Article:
According to the legend, once there was a field in Moscow whereon which Mongols and Tatars from Golden Horde selected girls to take away with themselves as a tribute. This is when the name Maiden field takes its roots. In 1524 the prince Vasily III, to celebrate the capture of Smolensk, allocated 230 kg of silver for the construction of New Maiden’s Convent ( Novodevichiy Convent) that became the main female monastery of Moscow.
The Smolensk Cathedral, the main cathedral of the Convent, was built within one year, the first service was given there on 28 July 1525. In 1598, Boris Godunov was declared a tsar here and he ordered to build stone walls like those of the Kremlin around the monastery. Cog walls connecting 12 towers were finished soon. Thus, the monastery turned into a fortress, was passed from hands to hands during Vague time, and was finally burnt.
Quickly enough the monastery was restored, and began to take tonsuring by noble women of Moscow. Many of them refused their wealth in favour of a monastery and became nuns. But for many representatives of Russian nobility the Novodevichiy Convent became prison. So, for example, in 1689 the princess Sofia was enjailed here, and after half a century it sheltered disgraced czarina Eudoxia Lopukhina.
Necropolis that was built in 1548 after the death of the first prior Elena takes an important place in Novodevichiy Convent. The territory of the Monastery was used for tombs of nuns and the female representatives of the imperial family. Later, scientists, poets and writers and other outstanding persons were also buried here. On the threshold of the 20th century it was decided to extend the territory of the Novodevichiy Convent cemetery and it outlimited the boundaries of the monastery.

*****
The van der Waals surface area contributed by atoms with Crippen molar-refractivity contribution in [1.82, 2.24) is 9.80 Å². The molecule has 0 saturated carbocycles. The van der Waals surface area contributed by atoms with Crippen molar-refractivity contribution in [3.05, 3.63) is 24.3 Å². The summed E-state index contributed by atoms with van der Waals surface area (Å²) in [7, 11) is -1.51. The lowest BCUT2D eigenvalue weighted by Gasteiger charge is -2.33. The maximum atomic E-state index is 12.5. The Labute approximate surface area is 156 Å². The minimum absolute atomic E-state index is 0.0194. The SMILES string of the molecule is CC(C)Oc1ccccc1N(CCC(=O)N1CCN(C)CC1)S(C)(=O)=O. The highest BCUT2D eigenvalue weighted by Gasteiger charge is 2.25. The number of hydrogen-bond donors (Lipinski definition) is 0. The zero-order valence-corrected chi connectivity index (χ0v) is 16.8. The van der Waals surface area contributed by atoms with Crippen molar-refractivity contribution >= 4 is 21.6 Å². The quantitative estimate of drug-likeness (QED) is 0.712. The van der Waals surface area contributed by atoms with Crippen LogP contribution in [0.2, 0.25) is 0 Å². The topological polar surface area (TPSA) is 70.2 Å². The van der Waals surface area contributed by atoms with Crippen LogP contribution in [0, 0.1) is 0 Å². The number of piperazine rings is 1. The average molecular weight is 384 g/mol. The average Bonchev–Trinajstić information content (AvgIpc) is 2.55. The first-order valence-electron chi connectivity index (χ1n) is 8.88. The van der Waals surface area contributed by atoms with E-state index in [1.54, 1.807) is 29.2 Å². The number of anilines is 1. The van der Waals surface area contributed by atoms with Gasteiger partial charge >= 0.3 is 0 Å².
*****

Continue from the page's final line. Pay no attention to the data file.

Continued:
In 1922, with the rise of the Soviet power, the Novodevichiy monastery was closed, and a new museum complex appeared on its territory. At first, it was the Museum of the Liberated Woman, then it hosted the historical, art and household museum named Novodevichiy Convent, later the whole territory was used as the branch of the State Historical Museum. After the collapse of the USSR, in 1994, the monastic community was restored, though the museum complex remained.
Today Novodevichiy monastery is included in UNESCO world heritage list and is one of the most beautiful monastic ensembles of Russia. Thousands of piligrims and tourists visit it annually, and the monastery is still operating as a museum.
There is a belief that appeared just recently. One TV program told about the miraculous effect of one of the towers that is called Naprudnaya, also known as Sofyinskaya. Believers come to it, touch and pray. Some write sacred desires on it. And those who want to have children come here to pray and take a piece of the tower decoration with themselves. As a result, the bottom part of a wall should be repaired constantly. During your tour to Novodevichiy Convent, do not forget to visit the tower – to make a wish. What if it comes true?!